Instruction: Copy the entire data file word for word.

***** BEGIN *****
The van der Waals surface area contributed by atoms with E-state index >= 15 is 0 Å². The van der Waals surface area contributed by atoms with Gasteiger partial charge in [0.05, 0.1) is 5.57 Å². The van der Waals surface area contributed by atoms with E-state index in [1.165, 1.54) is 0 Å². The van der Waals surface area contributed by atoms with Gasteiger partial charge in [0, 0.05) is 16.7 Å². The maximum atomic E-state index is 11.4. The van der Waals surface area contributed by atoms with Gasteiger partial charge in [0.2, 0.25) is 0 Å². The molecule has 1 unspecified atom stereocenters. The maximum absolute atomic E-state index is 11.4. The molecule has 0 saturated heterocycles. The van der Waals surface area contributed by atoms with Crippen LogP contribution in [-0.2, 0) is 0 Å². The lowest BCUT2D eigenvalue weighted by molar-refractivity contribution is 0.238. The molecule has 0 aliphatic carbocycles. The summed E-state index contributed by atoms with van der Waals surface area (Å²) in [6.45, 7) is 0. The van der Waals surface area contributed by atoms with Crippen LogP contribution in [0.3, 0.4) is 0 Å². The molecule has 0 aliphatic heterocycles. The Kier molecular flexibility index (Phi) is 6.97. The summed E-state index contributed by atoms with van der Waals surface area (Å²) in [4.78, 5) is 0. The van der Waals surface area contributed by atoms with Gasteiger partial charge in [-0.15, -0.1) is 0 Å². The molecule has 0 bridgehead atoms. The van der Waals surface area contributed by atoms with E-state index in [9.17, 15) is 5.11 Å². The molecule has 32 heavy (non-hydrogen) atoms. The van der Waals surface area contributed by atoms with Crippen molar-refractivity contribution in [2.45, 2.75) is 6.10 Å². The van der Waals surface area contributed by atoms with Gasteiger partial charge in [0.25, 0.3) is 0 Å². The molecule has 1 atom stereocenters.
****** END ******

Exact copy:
The van der Waals surface area contributed by atoms with E-state index >= 15 is 0 Å². The van der Waals surface area contributed by atoms with Gasteiger partial charge in [0.05, 0.1) is 5.57 Å². The van der Waals surface area contributed by atoms with E-state index in [1.165, 1.54) is 0 Å². The van der Waals surface area contributed by atoms with Gasteiger partial charge in [0, 0.05) is 16.7 Å². The maximum atomic E-state index is 11.4. The van der Waals surface area contributed by atoms with Gasteiger partial charge in [0.2, 0.25) is 0 Å². The molecule has 1 unspecified atom stereocenters. The maximum absolute atomic E-state index is 11.4. The molecule has 0 saturated heterocycles. The van der Waals surface area contributed by atoms with Crippen LogP contribution in [-0.2, 0) is 0 Å². The lowest BCUT2D eigenvalue weighted by molar-refractivity contribution is 0.238. The molecule has 0 aliphatic carbocycles. The summed E-state index contributed by atoms with van der Waals surface area (Å²) in [6.45, 7) is 0. The van der Waals surface area contributed by atoms with Crippen LogP contribution in [0.3, 0.4) is 0 Å². The molecule has 0 aliphatic heterocycles. The Kier molecular flexibility index (Phi) is 6.97. The summed E-state index contributed by atoms with van der Waals surface area (Å²) in [4.78, 5) is 0. The van der Waals surface area contributed by atoms with Gasteiger partial charge in [-0.15, -0.1) is 0 Å². The molecule has 0 bridgehead atoms. The van der Waals surface area contributed by atoms with E-state index in [9.17, 15) is 5.11 Å². The molecule has 32 heavy (non-hydrogen) atoms. The van der Waals surface area contributed by atoms with Crippen molar-refractivity contribution in [2.45, 2.75) is 6.10 Å². The van der Waals surface area contributed by atoms with Gasteiger partial charge in [0.25, 0.3) is 0 Å². The molecule has 1 atom stereocenters.